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Saturday, October 22, 2016
Preliminary report on women deacons completed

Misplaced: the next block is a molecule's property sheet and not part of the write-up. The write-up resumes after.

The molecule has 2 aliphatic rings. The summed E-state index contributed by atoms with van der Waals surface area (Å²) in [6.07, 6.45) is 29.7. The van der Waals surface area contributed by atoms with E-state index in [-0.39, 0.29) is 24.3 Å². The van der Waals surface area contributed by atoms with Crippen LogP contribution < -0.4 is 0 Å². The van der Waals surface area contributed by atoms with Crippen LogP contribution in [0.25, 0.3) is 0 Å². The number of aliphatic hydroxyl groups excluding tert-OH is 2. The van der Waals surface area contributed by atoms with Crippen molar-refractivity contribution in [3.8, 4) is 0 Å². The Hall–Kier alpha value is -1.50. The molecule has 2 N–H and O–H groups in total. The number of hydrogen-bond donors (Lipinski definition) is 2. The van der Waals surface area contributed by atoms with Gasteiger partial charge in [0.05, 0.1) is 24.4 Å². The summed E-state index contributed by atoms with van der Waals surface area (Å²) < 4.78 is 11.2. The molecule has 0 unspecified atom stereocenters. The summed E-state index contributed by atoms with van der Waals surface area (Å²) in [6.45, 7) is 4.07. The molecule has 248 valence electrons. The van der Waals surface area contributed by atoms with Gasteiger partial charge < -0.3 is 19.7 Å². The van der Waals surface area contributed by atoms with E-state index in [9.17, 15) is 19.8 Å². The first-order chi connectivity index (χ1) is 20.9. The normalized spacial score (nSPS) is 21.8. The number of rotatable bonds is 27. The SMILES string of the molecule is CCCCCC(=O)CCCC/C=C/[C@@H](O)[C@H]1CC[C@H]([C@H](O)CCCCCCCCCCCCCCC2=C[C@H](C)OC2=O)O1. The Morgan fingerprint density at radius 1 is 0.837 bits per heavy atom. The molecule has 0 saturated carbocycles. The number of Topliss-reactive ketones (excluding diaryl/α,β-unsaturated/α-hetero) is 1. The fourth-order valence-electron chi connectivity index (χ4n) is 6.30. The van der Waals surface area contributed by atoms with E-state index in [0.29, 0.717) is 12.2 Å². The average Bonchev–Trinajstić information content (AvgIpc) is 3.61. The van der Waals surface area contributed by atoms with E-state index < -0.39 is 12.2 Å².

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 The debate on the possibility of ordaining women as deacons is 'still open' according to a new report just completed by the The International Theological Commission. The issue will now need to be settled by the magisterium rather than by theologians. The 30-member strong Commission met in Rome last week, under the direction of Cardinal Joseph Ratzinger, prefect of the Congregation for the Doctrine of the Faith to debate the issue. Their discussion was commissioned by the Congregation eight years ago, and will now form the basis of a new document on the diaconate, to be issued by the Congregation. The exact nature of the diaconate, and the possibility of opening that ministry to women, have been the subjects of active discussion at the Vatican for several years. In 1998, when he introduced a new directory for the ministry and life of permanent deacons, Cardinal Dario Castrillon Hoyos, prefect of the Congregation for Clergy, said the Vatican wished to avoid any "confusion on the idea of the diaconate." He told reporters such confusion could arise from premature discussion of the ordination of female deacons. At the same time, Cardinal Jose Savaira Martins, who was then secretary of the Congregation for Catholic Education, said: "While 'deaconesses' indubitably did exist in the early days of the Church, they were not ordained in the same way that priests were; they simply received a blessing, which was not a sacrament." Three years later, in September 2001, Cardinal Ratzinger joined with Cardinal Jorge Arturo Medina Estevez, prefect of the Congregation for Divine Worship, in publishing a 'notification' to warn against 'initiatives which are designed, in any manner, to prepare female candidates for ordination to the diaconate.' The document explained that any such initiatives, undertaken while the question is still unsettled, would encourage false expectations that could eventually cause severe disappointment. Mgr Ronald Minnerath, a French member of the International Theological Commission, cautioned against any misinterpretation of the Commission's report. The group had not suggested that women might be ordained as deacons, he told Rome news agency I Media; rather the report had "not closed the door" to that possibility. The diaconate is one of the three forms of ordained ministry in the Catholic Church, along with the priesthood and episcopate. The service of deacons has traditionally focused on catechesis, participation in the liturgy, and service to the poor. A candidate for the priesthood passes through a period of service as a 'transitional deacon,' but the Second Vatican Council also revived the role of the "permanent deacon," who is not expected to be ordained as a priest. There are now more that 27,000 permanent deacons in the Catholic Church, of whom nearly 18,000 serve in the United States. source: CWN/BBC
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